Mobile banking app Ando, which recently launched its services across the U.S., hopes to distinguish itself from other banks not just by its services and convenience, but by its commitment to supporting sustainable initiatives that combat the climate crisis.
The San Diego-based bank is a public benefit corporation and Ando CEO JP McNeil said that every dollar it gets from its customer base will be invested in green initiatives.
“We’re a digital bank that empowers everyone to have a positive impact on the environment and on the earth,” McNeil said.
Ando claims that banks have used $2.7 trillion worth of customer deposits to fund the fossil fuel industry since 2016, citing a 2020 Fossil Fuel Finance Report.
Ando is going against the grain by putting its funding toward projects that reduce carbon emissions and it doesn’t make customers pay fees or bear the expense, the company says. Ando clients can see how their money is being used across five categories, like clean energy and sustainable transportation that break down into more than 30 initiatives.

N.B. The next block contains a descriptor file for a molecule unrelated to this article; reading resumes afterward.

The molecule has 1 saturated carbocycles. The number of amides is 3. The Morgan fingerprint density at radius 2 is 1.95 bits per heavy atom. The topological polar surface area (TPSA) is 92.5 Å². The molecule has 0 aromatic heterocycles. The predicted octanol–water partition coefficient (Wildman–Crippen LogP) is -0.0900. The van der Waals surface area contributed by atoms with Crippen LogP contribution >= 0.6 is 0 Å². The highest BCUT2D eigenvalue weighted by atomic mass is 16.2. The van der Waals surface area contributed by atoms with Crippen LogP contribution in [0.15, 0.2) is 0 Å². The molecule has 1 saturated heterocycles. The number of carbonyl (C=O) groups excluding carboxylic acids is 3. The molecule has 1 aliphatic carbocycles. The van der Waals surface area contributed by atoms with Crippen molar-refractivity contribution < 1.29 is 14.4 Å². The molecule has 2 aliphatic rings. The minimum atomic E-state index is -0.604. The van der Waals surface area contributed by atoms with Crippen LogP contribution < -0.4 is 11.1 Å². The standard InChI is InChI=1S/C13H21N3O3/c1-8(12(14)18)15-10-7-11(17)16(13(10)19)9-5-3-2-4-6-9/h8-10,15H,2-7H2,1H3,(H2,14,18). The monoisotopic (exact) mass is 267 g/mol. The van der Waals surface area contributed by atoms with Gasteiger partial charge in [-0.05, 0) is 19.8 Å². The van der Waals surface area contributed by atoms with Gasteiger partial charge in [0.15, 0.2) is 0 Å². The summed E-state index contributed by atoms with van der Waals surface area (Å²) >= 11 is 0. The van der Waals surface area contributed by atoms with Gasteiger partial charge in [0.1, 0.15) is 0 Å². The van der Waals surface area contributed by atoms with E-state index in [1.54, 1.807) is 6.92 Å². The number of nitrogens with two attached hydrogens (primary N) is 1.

Ando was founded in 2019 when the founders began working on designing and building the platform and establishing banking and technology partnerships to launch its services, McNeil explained. The bank did a soft launch to a small subset of people in November 2020 but officially launched its services across the U.S. in the middle of January this year.
The bank offers a fee-free ATM network, peer-to-peer payments, money transfers, direct deposits and other features.
McNeil is passionate about sustainability, and before leading Ando founded Renovate America, which helps make homes and communities more energy- and water-efficient. McNeil said he came to the realization that the money he and his wife had in their checking and savings accounts at their local bank was invested in loans that weren’t “green,” such as fossil fuels and real estate.
“The vast majority of the banking industry doesn’t take into account any sort of carbon emissions, or any other social implication,” McNeil said. “Whether it’s environmental in nature, or whether it’s racial, gender, or income inequality, these are all social issues that we’re working towards improving and solving.”
Currently, Ando has 21 employees and is serving customers across the U.S. McNeil declined to share revenue metrics.
“The idea is to prove that if we incorporate intent and transparency into an existing industry, that ultimately we’re going to create systemic change within that existing industry, and ultimately, reorient capital in ways that are more meaningful and important to those that are entrusting and enabling the industry to do the things that it does,” he said.
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